Study: Fundraisers of Color Report Institutional Bias, Barriers to Success
A new report from the consultancy Cause Effective notes that the fundraising field poses persistent challenges for people of color.
Fundraisers of color face racism and bias throughout their careers.
That’s the underlying point from Money, Power and Race: The Lived Experience of Fundraisers of Color, a new study from Cause Effective. The fundraising consulting firm conducted a survey of 100-plus respondents, as well as in-depth interviews with more than 50 stakeholders, mostly people of color, as a part of its research.
While the report noted that donors of color are increasing in prominence, fundraising professionals of color face significant challenges making an impact, in part because they often are perceived as outsiders.
“Fundraising is a field in which donors, board members, and executive directors’ comfort with the fundraising relationship is essential for success; when people of color are viewed (consciously or subconsciously) as outsiders it is harder for them to bring in the expected resources,” Cause Effective said in the report’s key findings.
The report, which was funded through a grant by the New York Community Trust, features numerous direct quotes from interviewees, describing an array of challenges in doing their jobs, how their workplaces handle diversity and inclusion issues, and the isolation they may feel in a largely white field. While some expressed positive sentiments about their positions (one described their current role as “an oasis of diversity and inclusion”), many respondents expressed concerns about institutional bias and frequent “microaggressions” that they experienced throughout their careers.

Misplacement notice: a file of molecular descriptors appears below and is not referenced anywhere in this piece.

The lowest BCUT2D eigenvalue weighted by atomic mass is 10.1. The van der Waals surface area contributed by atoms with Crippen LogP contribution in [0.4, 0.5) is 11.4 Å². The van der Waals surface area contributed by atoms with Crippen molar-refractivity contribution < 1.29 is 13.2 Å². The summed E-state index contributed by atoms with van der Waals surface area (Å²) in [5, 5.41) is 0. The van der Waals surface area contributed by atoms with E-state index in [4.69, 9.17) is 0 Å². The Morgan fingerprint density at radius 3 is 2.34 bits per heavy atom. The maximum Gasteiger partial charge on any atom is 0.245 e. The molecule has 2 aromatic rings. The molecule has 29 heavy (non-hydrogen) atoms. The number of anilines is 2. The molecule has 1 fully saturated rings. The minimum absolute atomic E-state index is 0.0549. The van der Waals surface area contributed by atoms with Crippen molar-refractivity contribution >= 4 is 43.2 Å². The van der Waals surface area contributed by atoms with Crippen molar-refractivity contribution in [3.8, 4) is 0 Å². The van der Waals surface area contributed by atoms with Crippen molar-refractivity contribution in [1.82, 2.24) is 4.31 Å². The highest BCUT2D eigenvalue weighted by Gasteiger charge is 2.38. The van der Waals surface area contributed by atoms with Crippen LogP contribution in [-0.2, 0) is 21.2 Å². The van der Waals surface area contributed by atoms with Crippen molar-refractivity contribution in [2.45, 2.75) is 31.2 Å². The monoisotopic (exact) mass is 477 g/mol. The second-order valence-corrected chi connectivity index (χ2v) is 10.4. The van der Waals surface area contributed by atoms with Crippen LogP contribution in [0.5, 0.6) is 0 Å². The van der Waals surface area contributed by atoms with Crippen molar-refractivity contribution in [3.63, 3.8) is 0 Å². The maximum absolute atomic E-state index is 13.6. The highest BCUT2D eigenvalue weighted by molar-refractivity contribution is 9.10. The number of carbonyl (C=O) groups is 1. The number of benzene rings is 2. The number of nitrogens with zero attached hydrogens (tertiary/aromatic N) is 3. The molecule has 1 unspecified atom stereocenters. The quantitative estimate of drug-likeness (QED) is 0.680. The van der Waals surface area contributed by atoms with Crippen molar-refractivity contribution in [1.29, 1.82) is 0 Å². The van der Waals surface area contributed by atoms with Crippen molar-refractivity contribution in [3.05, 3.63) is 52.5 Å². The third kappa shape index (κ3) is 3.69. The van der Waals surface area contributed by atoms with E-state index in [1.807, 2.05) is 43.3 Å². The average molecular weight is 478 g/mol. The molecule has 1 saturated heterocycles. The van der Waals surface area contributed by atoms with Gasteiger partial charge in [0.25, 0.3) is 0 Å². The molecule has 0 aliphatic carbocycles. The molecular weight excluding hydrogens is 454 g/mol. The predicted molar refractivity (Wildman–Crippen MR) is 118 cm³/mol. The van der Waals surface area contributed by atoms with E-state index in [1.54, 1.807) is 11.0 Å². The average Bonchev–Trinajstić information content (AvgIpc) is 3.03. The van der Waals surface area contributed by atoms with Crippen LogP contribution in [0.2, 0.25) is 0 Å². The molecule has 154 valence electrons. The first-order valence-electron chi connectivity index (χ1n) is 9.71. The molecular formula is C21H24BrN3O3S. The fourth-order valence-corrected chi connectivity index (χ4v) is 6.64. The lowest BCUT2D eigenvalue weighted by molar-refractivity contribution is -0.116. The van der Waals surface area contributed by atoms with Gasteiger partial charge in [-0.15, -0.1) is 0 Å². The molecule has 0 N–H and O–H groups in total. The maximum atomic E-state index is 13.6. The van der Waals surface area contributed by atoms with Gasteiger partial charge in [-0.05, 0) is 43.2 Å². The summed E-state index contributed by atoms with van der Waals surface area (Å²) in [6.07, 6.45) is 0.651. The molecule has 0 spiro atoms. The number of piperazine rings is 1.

“In any career there’s always interactions that give you pause. … Nobody is burning crosses but sometimes you pick up things that can be perceived as microaggressions,” one interviewee said.
The report recommended a number solutions to improve this state of affairs, including an emphasis on reflecting on issues within their current structure and responding to issues as they’re raised, understanding the actions are perceived, and having a diversity and inclusion policy in place.
The document also includes a series of recommendations for every major stakeholder, including executives, board members, HR professionals, supervisors, professional fundraising associations, individual donors, on-staff allies, and development professionals of color.
“Each of us has a role to play in disrupting the tightly-woven nexus of money, power and race upon which the status quo rests,” the report says.
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